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The ACCU passes on review copies of computer books to its members for them to review. The result is a large, high quality collection of book reviews by programmers, for programmers. Currently there are 1918 reviews in the database and more every month.
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Title:
C++ Primer 3rd ed
Author:
Stanley B Lippman&Josee Lajoie
ISBN:
0 201 82470 1
Publisher:
Addison-Wesley
Pages:
1237pp
Price:
£28-99
Reviewer:
Francis Glassborow
Subject:
beginner's c++
Appeared in:
10-4
For a variety of reasons I never got to read either of the previous editions of this book. I have to admit that reading some of the lead author's other books have not encouraged me to make the effort required to get my hands on them. Perhaps this is a case of 'religious' disagreement. In other words Stanley Lippman and I often disagree on what programmers should be taught.

On the other hand Josee Lajoie is one of my favourite people. I have happily worked under her direction and contributed my small bit to the discussions of Core 1 subgroup of WG21/J16. The addition of her as a co- author of this new edition immediately moved the title from 'I must have a look at that some time.' to 'I must look at that now.' I have not been disappointed. That is not to say that I always agree with the authors. For example, I never use C style comments in my code except to comment out code (the use of preprocessor directives to do this does not make the excluded block visible, commenting out code changes its colour). I do not use

friend
to provide global overloads of operators. I greatly prefer the new idiom for assignment that, among other things supports rollback or commit in an exception-throwing environment.

I mention all the above so that you understand where I am coming from.

This book is a massive introduction to C++. It has been written with an awareness of modern C++ rather than the older versions that most other books use. It starts using the powerful C++ Library right from the start and does not waste time demanding that you learn older and largely superseded methods that traditional C++ imported from C. Good programming (multi-file, header sentinels, stub functions etc.) are in use from chapter 1. The authors cover object-based and procedural programming as well as pure OOP.

My caveats above are very much personal alternatives and possibly counsels of perfection. Let me give you another example. On page 159 the first sentence on the conditional operator is:

The conditional operator provides a convenient notational alternative to simple

if-else
statements.

I once made a similar claim and was rightly corrected by having my attention drawn to the difference between an expression and a statement. The conditional operator evaluates to a value,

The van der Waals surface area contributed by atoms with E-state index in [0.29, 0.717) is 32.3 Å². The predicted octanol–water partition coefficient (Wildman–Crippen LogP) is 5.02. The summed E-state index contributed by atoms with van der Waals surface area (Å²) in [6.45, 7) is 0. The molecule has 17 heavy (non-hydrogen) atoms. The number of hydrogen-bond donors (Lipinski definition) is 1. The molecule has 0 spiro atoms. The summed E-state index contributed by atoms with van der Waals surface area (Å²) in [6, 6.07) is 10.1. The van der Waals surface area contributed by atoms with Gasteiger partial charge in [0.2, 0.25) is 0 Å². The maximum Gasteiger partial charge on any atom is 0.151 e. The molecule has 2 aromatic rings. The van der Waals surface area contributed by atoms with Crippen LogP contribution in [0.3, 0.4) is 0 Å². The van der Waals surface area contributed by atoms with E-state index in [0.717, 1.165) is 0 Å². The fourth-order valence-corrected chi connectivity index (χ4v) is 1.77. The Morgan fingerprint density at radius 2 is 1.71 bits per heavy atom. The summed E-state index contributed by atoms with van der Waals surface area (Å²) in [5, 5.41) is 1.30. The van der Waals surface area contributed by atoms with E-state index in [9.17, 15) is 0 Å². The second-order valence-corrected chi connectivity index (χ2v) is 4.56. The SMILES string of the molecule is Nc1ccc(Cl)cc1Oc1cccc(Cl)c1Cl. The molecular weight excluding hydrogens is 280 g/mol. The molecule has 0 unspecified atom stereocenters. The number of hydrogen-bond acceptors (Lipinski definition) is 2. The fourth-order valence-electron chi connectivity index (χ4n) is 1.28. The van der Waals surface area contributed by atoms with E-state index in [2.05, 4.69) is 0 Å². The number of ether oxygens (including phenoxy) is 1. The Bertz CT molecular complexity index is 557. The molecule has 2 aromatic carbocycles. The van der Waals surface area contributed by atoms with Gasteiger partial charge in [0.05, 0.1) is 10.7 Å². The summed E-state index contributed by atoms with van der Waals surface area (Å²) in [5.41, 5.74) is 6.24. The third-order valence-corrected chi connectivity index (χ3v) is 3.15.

if-else
statements do not. For the inexperienced reader the book's statement is acceptable but readers need to note that some degree of simplification exists in the presentation. This is the kind of place that I would like to see a footnote or an endnote.

Its target readership is people with some programming background though not necessarily in C. Like all good books for newcomers to C++ you must be willing to work at understanding the authors. They write clearly and have a well-considered approach to introducing the reader to C++ but that does not excuse the reader from doing their bit by thinking about what they read. You may think that is obvious but many people seem to think that you can read a book on programming with the same casual attitude that you apply to reading a novel. Reading books on programming is much more like reading a book on mathematics, you need a paper and pencil or keyboard and text editor readily to hand. You cannot learn to program in the bath. Ideas and insights can come in such an environment but only after you have put in the hard graft.

If you want to learn to program in C++ as it is intended to be used and believe that you have some talent for the subject then this is the best place to start that I have found. Experienced programmers with some understanding of C++ (perhaps based on using a more classical version) might want to skip this one and move straight to Bjarne Stroustrup'sThe C++ Programming Language 3rd edbut most will benefit from working through both.C++ Primer 3rd edis not the only book you should read, and you should not consider it as a definitive volume givingthe one true waybut it is an excellent basis from which to explore alternatives. If you are serious about learning C++, read and study this book. When you have finished you should then start reading and studying other books.

If you are already a competent C++ programmer, having a copy of this book to hand might solve the problem of the workshop pest who constantly wants instant answers from you. Just tell them that they need to be familiar with the contents of this book before it is worth your going into detail. If they are willing to work throughC++ Primer 3rd edthey just might be worth some of your time to progress beyond it.

Thanks to the authors we have an introductory text that sets a standard for others to aspire to.